Thailand organized general elections on 14 May after intense campaigns.

Interview with External Relations Director U Aung Thu Nyeen from  the Director of Communications at ISP Myanmar and political analyst is about the impacts of Thai election results on Myanmar’s Spring Revolution and possible policy changes after the elections.

TLT: Could you talk about the situations and  policy advantages of parties in Thai elections?

U Aung Thu Nyeen: Thai general elections took place on 14 May. Poll results on newspapers and research organizations showed that the leader of Move Forward Party, Pita Limjaroenrat,  was widely tipped to get  prime minister position.

The youngest daughter of Thaksin Shinawatra secured second largest vote. She represented for his father’s Pheu Thai party. Both Move Party and Pheu Thai parties are favourite among Thai people.

TLT: What are policies of their parties on Myanmar?

U Aung Thu Nyeen: It was not noticed during their campaign. Thai election law prohibits speech on foreign policy in their campaign. Parties did not mention it. They just focus on their internal affairs in which Thai voters are more interested. Their campaigns highlighted well-fares for the people.

TLT: Could you mention positive impacts of Thai new government on Myanmar’s Spring Revolution?

U Aung Thu Nyeen: It is too early to say it. The above-mentioned two parties are favourite among the people, but the election result will be officially announced on the first week of July. Moreover, it is better to know about the procedure of Thai election. The election is held for 500 seats in House of Representatives or Lower House of Parliament, while an unelected 250 -members have already taken seat at the Senate. So, the Lower House and the Senate, a total of 750 MPs,  will take part in the vote to appoint the prime minister who needs to win the support of 376 votes. So, it is too early to say who will form the new government. Although pro-military party did not security votes in the elections, they could organize government with the help of 250 votes from Senate. Moreover, we should not make high expectation from Thai elections. Their government will establish good ties with any administration in Myanmar, either   military administration or more brutal dictatorship, with the reasons of neighbouring country and security for their national interest. On the other hand, they will not neglect opposition groups, while their self-interest is at the top of priority. Recently, NUG said to collect tax over Thai PPT energy company, and Thai border trade route connected to Myawady and Mae Sot. Thai governments will not like these situations.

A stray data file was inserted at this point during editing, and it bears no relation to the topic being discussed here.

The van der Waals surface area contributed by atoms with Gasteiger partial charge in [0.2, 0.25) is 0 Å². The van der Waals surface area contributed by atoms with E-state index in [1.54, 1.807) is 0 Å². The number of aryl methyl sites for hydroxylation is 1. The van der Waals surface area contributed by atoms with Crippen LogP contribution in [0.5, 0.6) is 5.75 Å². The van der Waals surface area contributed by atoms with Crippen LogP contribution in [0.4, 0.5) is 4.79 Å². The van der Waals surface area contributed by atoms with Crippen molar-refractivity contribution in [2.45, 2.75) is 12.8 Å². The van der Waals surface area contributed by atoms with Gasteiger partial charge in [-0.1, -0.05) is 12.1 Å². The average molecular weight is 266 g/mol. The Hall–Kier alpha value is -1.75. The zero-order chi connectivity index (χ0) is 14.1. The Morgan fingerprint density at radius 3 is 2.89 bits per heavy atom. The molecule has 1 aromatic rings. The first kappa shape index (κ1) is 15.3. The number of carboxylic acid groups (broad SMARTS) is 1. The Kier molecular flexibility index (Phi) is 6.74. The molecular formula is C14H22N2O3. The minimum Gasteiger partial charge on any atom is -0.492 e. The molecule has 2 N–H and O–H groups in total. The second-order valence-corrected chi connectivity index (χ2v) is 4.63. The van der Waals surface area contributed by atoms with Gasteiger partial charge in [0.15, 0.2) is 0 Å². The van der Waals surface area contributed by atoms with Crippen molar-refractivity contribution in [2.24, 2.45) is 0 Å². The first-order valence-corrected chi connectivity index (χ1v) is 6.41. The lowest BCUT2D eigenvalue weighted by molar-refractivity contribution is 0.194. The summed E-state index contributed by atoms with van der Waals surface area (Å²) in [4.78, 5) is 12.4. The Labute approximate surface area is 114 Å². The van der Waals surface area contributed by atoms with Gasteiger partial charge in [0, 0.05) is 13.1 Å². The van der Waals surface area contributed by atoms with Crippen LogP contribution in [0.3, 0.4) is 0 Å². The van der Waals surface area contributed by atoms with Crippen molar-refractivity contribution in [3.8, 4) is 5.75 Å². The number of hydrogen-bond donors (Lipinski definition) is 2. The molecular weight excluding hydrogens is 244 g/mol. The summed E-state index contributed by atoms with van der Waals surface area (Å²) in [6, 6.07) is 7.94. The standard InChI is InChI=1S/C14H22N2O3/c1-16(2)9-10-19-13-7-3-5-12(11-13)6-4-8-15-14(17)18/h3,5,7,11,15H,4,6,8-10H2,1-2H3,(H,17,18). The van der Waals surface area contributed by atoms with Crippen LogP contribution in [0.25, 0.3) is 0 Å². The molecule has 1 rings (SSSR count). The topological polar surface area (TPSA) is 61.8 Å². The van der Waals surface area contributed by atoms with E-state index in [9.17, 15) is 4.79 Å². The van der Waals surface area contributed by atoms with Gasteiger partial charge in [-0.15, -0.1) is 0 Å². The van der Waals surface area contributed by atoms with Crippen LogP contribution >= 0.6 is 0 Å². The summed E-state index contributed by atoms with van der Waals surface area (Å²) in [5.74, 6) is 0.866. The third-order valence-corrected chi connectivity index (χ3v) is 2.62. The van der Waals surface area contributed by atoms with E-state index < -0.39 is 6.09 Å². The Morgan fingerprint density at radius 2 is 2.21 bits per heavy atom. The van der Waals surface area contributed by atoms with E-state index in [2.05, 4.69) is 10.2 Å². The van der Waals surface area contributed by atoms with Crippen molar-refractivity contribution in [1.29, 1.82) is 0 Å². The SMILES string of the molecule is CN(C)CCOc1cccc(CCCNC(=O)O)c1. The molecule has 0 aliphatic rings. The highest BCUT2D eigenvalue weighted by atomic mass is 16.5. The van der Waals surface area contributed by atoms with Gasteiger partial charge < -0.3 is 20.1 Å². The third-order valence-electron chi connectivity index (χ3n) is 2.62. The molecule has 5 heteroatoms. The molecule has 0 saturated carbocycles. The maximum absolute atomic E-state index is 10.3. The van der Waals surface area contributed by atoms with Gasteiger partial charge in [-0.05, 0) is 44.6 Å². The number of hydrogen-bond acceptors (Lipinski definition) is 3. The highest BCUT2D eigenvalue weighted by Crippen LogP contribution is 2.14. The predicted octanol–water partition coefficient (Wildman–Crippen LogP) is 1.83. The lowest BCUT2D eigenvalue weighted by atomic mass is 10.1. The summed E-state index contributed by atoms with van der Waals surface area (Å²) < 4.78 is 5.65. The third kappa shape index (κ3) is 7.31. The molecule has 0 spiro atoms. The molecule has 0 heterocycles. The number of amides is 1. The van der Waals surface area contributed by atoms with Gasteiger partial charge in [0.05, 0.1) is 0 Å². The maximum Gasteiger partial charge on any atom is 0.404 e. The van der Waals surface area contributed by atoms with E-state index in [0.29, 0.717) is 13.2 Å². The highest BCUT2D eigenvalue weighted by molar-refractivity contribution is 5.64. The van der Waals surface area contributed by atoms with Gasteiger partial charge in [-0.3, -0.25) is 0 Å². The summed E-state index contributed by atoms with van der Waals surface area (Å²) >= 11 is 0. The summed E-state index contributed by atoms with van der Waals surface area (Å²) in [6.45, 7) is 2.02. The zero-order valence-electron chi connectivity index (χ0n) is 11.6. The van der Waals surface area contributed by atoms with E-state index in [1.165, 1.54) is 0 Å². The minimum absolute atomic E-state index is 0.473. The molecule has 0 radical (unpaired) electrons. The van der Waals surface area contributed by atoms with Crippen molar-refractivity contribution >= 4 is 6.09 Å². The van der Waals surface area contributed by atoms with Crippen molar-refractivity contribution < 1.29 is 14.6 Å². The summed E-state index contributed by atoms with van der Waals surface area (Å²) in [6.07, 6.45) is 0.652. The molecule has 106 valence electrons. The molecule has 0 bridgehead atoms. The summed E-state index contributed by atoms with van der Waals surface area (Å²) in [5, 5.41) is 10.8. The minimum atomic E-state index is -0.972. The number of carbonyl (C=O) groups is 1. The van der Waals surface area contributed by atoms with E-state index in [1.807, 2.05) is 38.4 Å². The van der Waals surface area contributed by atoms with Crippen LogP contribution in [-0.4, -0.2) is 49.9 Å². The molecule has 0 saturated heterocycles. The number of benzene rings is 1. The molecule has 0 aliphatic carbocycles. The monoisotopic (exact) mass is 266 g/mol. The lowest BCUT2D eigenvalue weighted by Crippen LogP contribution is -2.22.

TLT: What will happen when Pheu Thai party could form the government?

U Aung Thu Nyeen: Phue Thai party has expected to form their government. During the reign of former minister Thaksin Shinawatra, they considered about Myanmar. They made Chao Phraya- Mekong cooperation agreements. They adopted an idea of economic cooperation among four member countries Thailand, Myanmar, Cambodia and Laos. If Pheu Thai party could form a government, the agreement is likely to resume.

  TLT: It is not easy for the new government to change its foreign policy. Why? Does it mean to have less impact on Myanmar’s Spring Revolution?

U Aung Thu Nyeen: Thailand has to suffer more impacts of Myanmar situations than any other countries in ASEAN. They worry about the exodus of Myanmar refugee and the spread of internal conflict. They also have some other issues such as illegal trade narcotic drugs, trafficking in persons and other security affairs.

 TLT: What is policy of incumbent Thai government on Myanmar? Which side do they favour, the military or the opposition?

U Aung Thu Nyeen: It is difficult to make definite remark. They holds pragmatic approach. The incumbent foreign affairs minister has no political party background. He was gradually promoted from lower ranks to this position. So, his present policies are not expected to change.

TLT: What is your concluding remark on Thai elections?

U Aung Thu Nyeen: Without stability in the election, Pheu Thai will not win. If people’s expectation is neglected in voting to appoint the prime minister, some problems will occur in Thai politics. It is advised Myanmar migrant workers and community to keep away from their political situations.

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